All companies in the UK must clearly state the company registration number, place of registration, registered office address and if the company is being wound up on all of their websites. A common place to put this information is in the "About us" or "Legal info" page of the site - it does not have to appear on every page.
It is a good idea to create a diagram that shows the structure and logic behind the content, presentation and navigation you propose to use.
A popular technique for mapping out a website is known as wireframing. This allows you to create a skeleton of the site that describes the basic elements you intend to include. The wireframe is made up of labelled boxes that illustrate the overall navigation and the blocks of content that each web page will contain.
The wireframe can be drawn using packages such as Word, PowerPoint or Illustrator. Wireframes are very easy to change, so the initial design can be shown to customers or friends who are representative of your intended audience. Their comments can then be quickly incorporated to arrive at an agreed design.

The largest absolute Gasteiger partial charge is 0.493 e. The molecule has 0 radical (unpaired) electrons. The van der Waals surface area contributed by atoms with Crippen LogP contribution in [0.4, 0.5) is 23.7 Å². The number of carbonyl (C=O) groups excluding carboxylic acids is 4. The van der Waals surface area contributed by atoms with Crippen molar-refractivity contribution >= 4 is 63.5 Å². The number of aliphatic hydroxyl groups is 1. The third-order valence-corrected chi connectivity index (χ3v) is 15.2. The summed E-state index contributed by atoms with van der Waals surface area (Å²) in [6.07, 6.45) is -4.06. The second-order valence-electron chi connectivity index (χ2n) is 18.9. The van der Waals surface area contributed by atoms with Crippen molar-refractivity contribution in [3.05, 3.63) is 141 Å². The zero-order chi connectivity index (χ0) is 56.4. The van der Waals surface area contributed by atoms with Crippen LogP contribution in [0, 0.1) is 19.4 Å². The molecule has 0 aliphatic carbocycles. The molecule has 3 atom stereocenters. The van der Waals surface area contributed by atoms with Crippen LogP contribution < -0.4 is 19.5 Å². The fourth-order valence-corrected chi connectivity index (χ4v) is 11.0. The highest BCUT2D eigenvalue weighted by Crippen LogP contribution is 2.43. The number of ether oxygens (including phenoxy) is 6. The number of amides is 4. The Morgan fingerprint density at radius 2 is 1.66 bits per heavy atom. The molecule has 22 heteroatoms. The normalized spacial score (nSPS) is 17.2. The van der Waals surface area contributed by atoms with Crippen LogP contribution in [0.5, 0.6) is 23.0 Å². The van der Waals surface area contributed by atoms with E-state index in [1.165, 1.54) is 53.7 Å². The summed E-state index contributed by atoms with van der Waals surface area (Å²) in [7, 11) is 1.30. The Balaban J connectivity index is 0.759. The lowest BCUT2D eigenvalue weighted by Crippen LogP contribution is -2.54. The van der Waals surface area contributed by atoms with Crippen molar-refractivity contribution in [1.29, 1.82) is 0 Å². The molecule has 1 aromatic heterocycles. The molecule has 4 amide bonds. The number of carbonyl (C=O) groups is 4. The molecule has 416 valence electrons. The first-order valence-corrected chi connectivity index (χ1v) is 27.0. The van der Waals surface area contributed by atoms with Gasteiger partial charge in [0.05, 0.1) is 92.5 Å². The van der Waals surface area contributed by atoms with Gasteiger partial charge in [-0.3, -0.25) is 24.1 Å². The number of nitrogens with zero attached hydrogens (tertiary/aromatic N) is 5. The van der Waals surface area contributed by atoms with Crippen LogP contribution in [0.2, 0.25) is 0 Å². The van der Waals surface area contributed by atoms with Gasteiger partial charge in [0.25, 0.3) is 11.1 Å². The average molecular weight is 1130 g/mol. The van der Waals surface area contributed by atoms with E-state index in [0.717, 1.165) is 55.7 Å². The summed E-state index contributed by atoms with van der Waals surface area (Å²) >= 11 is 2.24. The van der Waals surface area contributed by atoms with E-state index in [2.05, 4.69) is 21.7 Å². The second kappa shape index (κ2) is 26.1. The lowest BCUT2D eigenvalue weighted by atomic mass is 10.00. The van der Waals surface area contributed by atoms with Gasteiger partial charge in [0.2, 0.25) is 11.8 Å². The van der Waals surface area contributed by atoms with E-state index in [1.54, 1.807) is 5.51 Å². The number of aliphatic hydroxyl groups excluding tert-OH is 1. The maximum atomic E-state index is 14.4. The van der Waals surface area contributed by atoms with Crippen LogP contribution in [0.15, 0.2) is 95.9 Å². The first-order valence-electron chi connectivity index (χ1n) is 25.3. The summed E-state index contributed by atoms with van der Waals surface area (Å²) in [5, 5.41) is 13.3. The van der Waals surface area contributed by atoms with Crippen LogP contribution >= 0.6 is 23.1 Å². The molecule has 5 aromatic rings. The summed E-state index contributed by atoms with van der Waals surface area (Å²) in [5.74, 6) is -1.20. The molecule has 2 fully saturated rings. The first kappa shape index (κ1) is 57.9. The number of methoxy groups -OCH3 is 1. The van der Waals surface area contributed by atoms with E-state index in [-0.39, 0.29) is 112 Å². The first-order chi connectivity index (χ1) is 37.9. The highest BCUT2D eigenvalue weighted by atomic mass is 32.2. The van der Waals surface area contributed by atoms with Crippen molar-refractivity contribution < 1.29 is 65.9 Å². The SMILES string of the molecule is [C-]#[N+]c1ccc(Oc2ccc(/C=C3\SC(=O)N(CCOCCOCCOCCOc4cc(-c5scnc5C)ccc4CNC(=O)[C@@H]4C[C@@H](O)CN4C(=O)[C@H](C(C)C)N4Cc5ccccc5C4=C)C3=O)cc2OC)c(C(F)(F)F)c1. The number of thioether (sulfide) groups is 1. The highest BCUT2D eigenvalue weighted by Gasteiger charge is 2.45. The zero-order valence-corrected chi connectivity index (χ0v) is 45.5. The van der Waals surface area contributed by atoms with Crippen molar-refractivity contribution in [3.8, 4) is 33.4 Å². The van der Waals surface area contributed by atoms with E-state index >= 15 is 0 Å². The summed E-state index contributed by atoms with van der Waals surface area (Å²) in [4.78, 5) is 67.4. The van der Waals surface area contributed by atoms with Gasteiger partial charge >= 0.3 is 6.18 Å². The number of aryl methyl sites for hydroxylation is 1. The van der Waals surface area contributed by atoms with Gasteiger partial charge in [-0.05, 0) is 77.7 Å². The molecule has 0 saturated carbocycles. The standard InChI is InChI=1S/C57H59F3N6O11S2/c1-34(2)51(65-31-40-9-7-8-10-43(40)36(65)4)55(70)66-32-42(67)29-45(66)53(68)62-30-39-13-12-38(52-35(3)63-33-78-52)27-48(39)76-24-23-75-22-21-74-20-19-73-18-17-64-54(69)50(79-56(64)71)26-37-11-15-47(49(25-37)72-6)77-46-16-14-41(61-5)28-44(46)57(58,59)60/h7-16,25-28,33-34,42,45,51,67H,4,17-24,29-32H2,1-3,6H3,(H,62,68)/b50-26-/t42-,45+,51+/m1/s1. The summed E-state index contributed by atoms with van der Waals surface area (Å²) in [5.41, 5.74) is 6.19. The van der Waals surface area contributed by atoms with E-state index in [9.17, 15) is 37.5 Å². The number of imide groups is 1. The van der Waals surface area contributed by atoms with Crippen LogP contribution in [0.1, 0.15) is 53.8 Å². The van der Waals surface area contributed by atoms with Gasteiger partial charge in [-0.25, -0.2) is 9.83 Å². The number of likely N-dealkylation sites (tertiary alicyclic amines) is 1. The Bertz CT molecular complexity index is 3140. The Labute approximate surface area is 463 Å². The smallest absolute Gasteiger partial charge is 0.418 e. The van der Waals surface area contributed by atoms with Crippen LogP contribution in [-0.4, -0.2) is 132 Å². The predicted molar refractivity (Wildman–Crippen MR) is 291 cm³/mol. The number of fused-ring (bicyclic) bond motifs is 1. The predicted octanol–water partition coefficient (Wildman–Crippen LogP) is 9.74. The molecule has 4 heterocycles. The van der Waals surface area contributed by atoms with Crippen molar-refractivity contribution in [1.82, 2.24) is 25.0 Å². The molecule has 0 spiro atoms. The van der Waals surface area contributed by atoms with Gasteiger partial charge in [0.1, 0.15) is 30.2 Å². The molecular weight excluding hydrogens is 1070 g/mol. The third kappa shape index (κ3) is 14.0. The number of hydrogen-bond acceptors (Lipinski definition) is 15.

Technical website design considerations
There are several technical issues to consider when designing your website.
You will have to design webpages that can be displayed by many different browsers. Common browsers include Microsoft Internet Explorer, Mozilla Firefox, Netscape Navigator, Safari and Opera.
You should test your webpages in as many browsers and different operating systems as possible during the development process to ensure that they will display properly. You should also aim to ensure that your webpages work in previous versions of the browsers, as some of your audience may not have updated their software.
The most common resolutions, expressed in pixels, are 640 x 480, 800 x 600 and 1024 x 768. If you opt to design your website based upon the higher resolution, then you need to be aware that some screens with lower resolutions may not display all of the content. You cannot control the screen resolution of the monitors used to view your website.